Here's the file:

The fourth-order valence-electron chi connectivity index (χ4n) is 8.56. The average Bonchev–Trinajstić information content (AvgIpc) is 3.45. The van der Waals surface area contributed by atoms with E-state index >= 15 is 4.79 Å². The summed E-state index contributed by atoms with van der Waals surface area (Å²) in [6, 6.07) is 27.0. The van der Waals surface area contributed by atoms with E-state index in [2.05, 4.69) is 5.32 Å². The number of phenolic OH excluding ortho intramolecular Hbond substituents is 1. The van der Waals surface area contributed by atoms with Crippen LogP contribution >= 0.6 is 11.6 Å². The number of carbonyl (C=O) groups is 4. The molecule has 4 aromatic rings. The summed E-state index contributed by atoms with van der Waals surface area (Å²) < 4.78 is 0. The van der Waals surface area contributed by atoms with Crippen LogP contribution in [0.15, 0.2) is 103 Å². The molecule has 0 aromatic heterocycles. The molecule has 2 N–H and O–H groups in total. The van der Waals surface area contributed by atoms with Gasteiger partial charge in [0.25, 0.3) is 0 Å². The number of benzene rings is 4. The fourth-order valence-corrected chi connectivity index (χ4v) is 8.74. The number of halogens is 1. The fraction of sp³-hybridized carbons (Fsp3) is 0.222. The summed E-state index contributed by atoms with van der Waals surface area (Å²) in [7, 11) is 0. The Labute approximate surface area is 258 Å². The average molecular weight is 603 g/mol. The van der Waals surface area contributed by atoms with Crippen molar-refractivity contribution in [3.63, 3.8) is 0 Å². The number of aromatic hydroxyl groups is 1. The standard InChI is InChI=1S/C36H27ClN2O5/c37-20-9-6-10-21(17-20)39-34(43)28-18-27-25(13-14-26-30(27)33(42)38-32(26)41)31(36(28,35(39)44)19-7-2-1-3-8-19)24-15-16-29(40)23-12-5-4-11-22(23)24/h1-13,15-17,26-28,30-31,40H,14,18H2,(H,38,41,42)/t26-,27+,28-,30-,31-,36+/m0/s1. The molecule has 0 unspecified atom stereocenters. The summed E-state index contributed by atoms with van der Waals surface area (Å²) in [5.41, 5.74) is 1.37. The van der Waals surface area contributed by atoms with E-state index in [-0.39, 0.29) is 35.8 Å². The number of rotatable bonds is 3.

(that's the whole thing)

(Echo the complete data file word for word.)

The fourth-order valence-electron chi connectivity index (χ4n) is 8.56. The average Bonchev–Trinajstić information content (AvgIpc) is 3.45. The van der Waals surface area contributed by atoms with E-state index >= 15 is 4.79 Å². The summed E-state index contributed by atoms with van der Waals surface area (Å²) in [6, 6.07) is 27.0. The van der Waals surface area contributed by atoms with E-state index in [2.05, 4.69) is 5.32 Å². The number of phenolic OH excluding ortho intramolecular Hbond substituents is 1. The van der Waals surface area contributed by atoms with Crippen LogP contribution >= 0.6 is 11.6 Å². The number of carbonyl (C=O) groups is 4. The molecule has 4 aromatic rings. The summed E-state index contributed by atoms with van der Waals surface area (Å²) < 4.78 is 0. The van der Waals surface area contributed by atoms with Crippen LogP contribution in [0.15, 0.2) is 103 Å². The molecule has 0 aromatic heterocycles. The molecule has 2 N–H and O–H groups in total. The van der Waals surface area contributed by atoms with Gasteiger partial charge in [0.25, 0.3) is 0 Å². The number of benzene rings is 4. The fourth-order valence-corrected chi connectivity index (χ4v) is 8.74. The number of halogens is 1. The fraction of sp³-hybridized carbons (Fsp3) is 0.222. The summed E-state index contributed by atoms with van der Waals surface area (Å²) in [7, 11) is 0. The Labute approximate surface area is 258 Å². The average molecular weight is 603 g/mol. The van der Waals surface area contributed by atoms with Crippen molar-refractivity contribution in [3.63, 3.8) is 0 Å². The number of aromatic hydroxyl groups is 1. The standard InChI is InChI=1S/C36H27ClN2O5/c37-20-9-6-10-21(17-20)39-34(43)28-18-27-25(13-14-26-30(27)33(42)38-32(26)41)31(36(28,35(39)44)19-7-2-1-3-8-19)24-15-16-29(40)23-12-5-4-11-22(23)24/h1-13,15-17,26-28,30-31,40H,14,18H2,(H,38,41,42)/t26-,27+,28-,30-,31-,36+/m0/s1. The molecule has 0 unspecified atom stereocenters. The summed E-state index contributed by atoms with van der Waals surface area (Å²) in [5.41, 5.74) is 1.37. The van der Waals surface area contributed by atoms with E-state index in [-0.39, 0.29) is 35.8 Å². The number of rotatable bonds is 3.